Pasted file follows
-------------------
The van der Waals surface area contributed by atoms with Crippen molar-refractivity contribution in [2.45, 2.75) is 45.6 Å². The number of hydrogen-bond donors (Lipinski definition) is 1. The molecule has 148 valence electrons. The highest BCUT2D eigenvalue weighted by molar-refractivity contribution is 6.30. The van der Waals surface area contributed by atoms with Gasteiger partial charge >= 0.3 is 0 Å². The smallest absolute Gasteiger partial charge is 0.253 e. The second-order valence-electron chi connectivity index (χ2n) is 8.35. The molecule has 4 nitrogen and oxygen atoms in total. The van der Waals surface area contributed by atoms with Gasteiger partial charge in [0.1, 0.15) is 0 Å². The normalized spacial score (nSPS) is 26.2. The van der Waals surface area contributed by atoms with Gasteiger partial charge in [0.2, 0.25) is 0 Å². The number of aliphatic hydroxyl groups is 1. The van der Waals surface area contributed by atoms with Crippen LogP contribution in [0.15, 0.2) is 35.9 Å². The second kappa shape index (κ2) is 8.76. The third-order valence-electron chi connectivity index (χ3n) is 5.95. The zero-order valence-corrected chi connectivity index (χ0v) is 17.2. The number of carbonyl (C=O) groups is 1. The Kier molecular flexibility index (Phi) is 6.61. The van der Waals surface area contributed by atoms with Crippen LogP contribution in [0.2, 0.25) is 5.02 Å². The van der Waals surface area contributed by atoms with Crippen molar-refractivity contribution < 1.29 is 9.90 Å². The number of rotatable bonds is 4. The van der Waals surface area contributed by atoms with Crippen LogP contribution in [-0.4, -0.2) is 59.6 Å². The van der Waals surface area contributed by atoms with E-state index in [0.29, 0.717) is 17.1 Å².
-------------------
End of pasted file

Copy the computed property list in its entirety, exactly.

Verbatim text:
The van der Waals surface area contributed by atoms with Crippen molar-refractivity contribution in [2.45, 2.75) is 45.6 Å². The number of hydrogen-bond donors (Lipinski definition) is 1. The molecule has 148 valence electrons. The highest BCUT2D eigenvalue weighted by molar-refractivity contribution is 6.30. The van der Waals surface area contributed by atoms with Gasteiger partial charge >= 0.3 is 0 Å². The smallest absolute Gasteiger partial charge is 0.253 e. The second-order valence-electron chi connectivity index (χ2n) is 8.35. The molecule has 4 nitrogen and oxygen atoms in total. The van der Waals surface area contributed by atoms with Gasteiger partial charge in [0.1, 0.15) is 0 Å². The normalized spacial score (nSPS) is 26.2. The van der Waals surface area contributed by atoms with Gasteiger partial charge in [0.2, 0.25) is 0 Å². The number of aliphatic hydroxyl groups is 1. The van der Waals surface area contributed by atoms with Crippen LogP contribution in [0.15, 0.2) is 35.9 Å². The second kappa shape index (κ2) is 8.76. The third-order valence-electron chi connectivity index (χ3n) is 5.95. The zero-order valence-corrected chi connectivity index (χ0v) is 17.2. The number of carbonyl (C=O) groups is 1. The Kier molecular flexibility index (Phi) is 6.61. The van der Waals surface area contributed by atoms with Crippen LogP contribution in [0.2, 0.25) is 5.02 Å². The van der Waals surface area contributed by atoms with Crippen molar-refractivity contribution < 1.29 is 9.90 Å². The number of rotatable bonds is 4. The van der Waals surface area contributed by atoms with Crippen LogP contribution in [-0.4, -0.2) is 59.6 Å². The van der Waals surface area contributed by atoms with E-state index in [0.29, 0.717) is 17.1 Å².